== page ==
Perhaps Duda is singing to himself as he looks at himself in another time?
However, with Riverside there is often a twist in their ideas as over the last gentle horizon of the song the previous more ominous theme returns as an echoing dark coda.
The catchiest song on this remarkable album is #Addicted in which the band satirically explores our modern obsession with social media, driven along by a thundering bass and enhanced with swirling keyboards from Michal Lapaj. This track also most emphatically displays one of the most remarkable developments in Riverside’s musical palette: Mariusz Duda’s mellifluous vocals – his voice has never sounded so sweet and he has never had to use his voice this agilely so much on any Riverside album previously.
Under the Pillow and Saturate Me are in much more familiar Riverside territory with crunching guitars, chugging riffs and soaring lines. Saturate Me includes a captivating interlude after two minutes as delicate vocals and gossamer thin guitar lines float over spiralling keyboards, and then rebuilds with impressive intensity as Duda repeatedly chants:
My Invisible Old Life, I Don’t Want to Feel Like I’m No-one Anymore
Penultimate song Time Travellers further explores the ambivalent feelings of reminiscence and hope, looking backwards and forwards over an acoustic guitar setting and Lapaj’s elegiac organ backing as Duda repeatedly sings plaintively:
Let’s Go Back to the World that was 30 Years ago, and Let’s Believe this is our Time
This is an album punctuated with memorable lines and melodious hooks that many will subsequently be humming to themselves as Riverside combine lovely music with lyrics and ideas that touch the heart. Nowhere is this most amply demonstrated than in the final song Lost (The Unexpected Flaw of Searching). The flow of ideas and themes reach a sparkling end evoked by a shimmering acoustic guitar and delicate vocals as we return to the boy of the first song:
Feeling like a Child, I Embrace What I Came for, And what I’ve Overcome
Ooh, it’s a Lovely Life, You have gone so Far, Don’t Give it Up
Ooh, it’s a Lovely Life, You’ve Got to Go with What You Think is Right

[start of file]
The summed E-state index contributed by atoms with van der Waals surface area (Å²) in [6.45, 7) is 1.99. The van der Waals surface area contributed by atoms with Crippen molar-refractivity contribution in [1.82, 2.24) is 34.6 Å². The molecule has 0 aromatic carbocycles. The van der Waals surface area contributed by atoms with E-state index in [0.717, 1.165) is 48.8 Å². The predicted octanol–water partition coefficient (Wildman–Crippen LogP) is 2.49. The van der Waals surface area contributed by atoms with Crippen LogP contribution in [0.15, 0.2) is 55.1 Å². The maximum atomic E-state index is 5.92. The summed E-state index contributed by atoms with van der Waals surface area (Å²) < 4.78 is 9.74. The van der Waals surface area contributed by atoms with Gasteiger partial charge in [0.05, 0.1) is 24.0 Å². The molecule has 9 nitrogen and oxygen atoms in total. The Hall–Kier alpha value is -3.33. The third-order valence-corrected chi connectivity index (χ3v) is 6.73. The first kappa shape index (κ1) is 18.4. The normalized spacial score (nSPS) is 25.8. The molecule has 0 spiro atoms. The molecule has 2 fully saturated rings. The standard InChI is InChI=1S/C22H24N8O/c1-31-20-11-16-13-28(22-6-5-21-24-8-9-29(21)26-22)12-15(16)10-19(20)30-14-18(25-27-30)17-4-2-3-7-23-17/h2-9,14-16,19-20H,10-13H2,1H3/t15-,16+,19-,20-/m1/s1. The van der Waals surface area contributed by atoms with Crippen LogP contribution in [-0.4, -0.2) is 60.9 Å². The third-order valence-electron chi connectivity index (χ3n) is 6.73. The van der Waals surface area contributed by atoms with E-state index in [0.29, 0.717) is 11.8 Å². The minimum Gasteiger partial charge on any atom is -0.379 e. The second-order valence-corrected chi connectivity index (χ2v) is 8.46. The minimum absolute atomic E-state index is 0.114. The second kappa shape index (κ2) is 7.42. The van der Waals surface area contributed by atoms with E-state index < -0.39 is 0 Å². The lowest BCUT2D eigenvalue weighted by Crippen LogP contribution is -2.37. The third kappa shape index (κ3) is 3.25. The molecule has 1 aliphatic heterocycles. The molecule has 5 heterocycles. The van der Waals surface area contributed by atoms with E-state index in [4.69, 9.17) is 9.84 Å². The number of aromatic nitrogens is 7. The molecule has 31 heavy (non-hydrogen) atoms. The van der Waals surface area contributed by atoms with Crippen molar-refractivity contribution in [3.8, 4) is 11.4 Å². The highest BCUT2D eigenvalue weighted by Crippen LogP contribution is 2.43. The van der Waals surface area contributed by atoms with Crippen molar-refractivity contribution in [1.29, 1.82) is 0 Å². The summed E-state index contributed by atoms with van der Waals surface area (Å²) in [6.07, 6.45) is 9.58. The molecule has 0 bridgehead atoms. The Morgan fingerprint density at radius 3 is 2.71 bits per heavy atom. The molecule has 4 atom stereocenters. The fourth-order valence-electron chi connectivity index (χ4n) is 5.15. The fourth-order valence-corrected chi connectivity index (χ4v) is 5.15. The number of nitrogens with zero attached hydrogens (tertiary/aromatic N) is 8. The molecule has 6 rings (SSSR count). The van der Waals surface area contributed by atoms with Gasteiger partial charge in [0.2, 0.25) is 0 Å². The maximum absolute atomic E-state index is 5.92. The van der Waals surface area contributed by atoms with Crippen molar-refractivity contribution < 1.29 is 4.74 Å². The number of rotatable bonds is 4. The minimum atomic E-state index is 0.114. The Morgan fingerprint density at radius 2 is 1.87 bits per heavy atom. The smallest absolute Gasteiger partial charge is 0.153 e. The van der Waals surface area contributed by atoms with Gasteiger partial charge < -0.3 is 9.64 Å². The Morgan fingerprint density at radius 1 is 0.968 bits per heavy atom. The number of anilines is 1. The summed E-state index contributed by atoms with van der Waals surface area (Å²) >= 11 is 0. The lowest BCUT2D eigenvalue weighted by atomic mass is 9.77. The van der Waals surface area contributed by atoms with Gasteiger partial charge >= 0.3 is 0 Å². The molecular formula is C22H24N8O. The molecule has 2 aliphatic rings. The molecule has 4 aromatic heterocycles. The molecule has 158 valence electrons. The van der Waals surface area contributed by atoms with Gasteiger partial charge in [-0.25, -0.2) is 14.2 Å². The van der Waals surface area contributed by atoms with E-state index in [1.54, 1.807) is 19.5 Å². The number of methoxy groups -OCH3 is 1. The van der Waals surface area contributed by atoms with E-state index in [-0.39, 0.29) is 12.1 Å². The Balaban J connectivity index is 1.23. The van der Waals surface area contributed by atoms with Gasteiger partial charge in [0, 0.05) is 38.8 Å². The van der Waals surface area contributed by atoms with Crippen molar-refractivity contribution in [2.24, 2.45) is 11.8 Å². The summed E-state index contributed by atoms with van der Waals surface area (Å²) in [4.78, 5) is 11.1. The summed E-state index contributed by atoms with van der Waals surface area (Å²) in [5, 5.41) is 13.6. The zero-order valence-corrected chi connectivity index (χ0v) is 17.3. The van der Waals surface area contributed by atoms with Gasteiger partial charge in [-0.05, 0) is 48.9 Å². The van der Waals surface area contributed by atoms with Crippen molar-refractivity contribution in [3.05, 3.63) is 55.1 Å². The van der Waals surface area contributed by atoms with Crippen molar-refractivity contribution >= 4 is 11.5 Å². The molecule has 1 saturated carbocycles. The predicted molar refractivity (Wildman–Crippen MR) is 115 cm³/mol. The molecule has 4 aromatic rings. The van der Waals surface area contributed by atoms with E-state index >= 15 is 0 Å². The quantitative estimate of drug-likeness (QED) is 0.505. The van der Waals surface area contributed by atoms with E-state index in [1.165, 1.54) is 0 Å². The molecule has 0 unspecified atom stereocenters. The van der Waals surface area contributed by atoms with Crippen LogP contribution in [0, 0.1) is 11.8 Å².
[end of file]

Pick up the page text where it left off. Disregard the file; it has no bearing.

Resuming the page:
Grudzinski breaks through the lyrical clouds with a final crystalline but brief guitar solo to illuminate the song, and illustrate the more restrained and possibly more light filled world of Riverside. The last poetic and touching words are perhaps appropriately left to singer Duda:
I Feel Like a Child, Found in Waking Life.
The central lyrical theme of transformation permeates the whole album, suffused with optimism and a belief in change for the better. This is the sound of a band contemplating their past and looking to their future with optimism and even joy. This is an album which may surprise some with its subtleties and emotions. Come to it with an open mind and an open heart and you will find much to enjoy.
Album of the year?
Quite possibly – but who cares, just lose yourself in it and see what surprises and feelings you may find?
01. Lost (Why Should I Be Frightened By a Hat?) (5:51)
02. Under the Pillow (6:47)
03. #Addicted (4:52)
04. Caterpillar and the Barbed Wire (6:56)
05. Saturate Me (7:08)
06. Afloat (3:11)
07. Discard Your Fear (6:42)
08. Towards the Blue Horizon (8:09)
09. Time Travellers (6:41)
10. Found (The Unexpected Flaw of Searching) (4:03)
Mariusz Duda – Vocals, Bass Guitar, Acoustic Guitar
Piotr Grudziński – Guitars
Piotr Kozieradzki – Drums
Michał Łapaj – Keyboards
Record Label: InsideOut Music
Country of Origin: Poland
Year of Release: 2015
Out Of Myself (2003)
Voices In My Head EP (2005)
Second Life Syndrome (2005)
Rapid Eye Movement (2007)
Reality Dream (2008)
Anno Domini High Definition (2009)
Memories In My Head EP (2011)
Shrine Of New Generation Slaves (2013)
Love, Fear and the Time Machine (2015)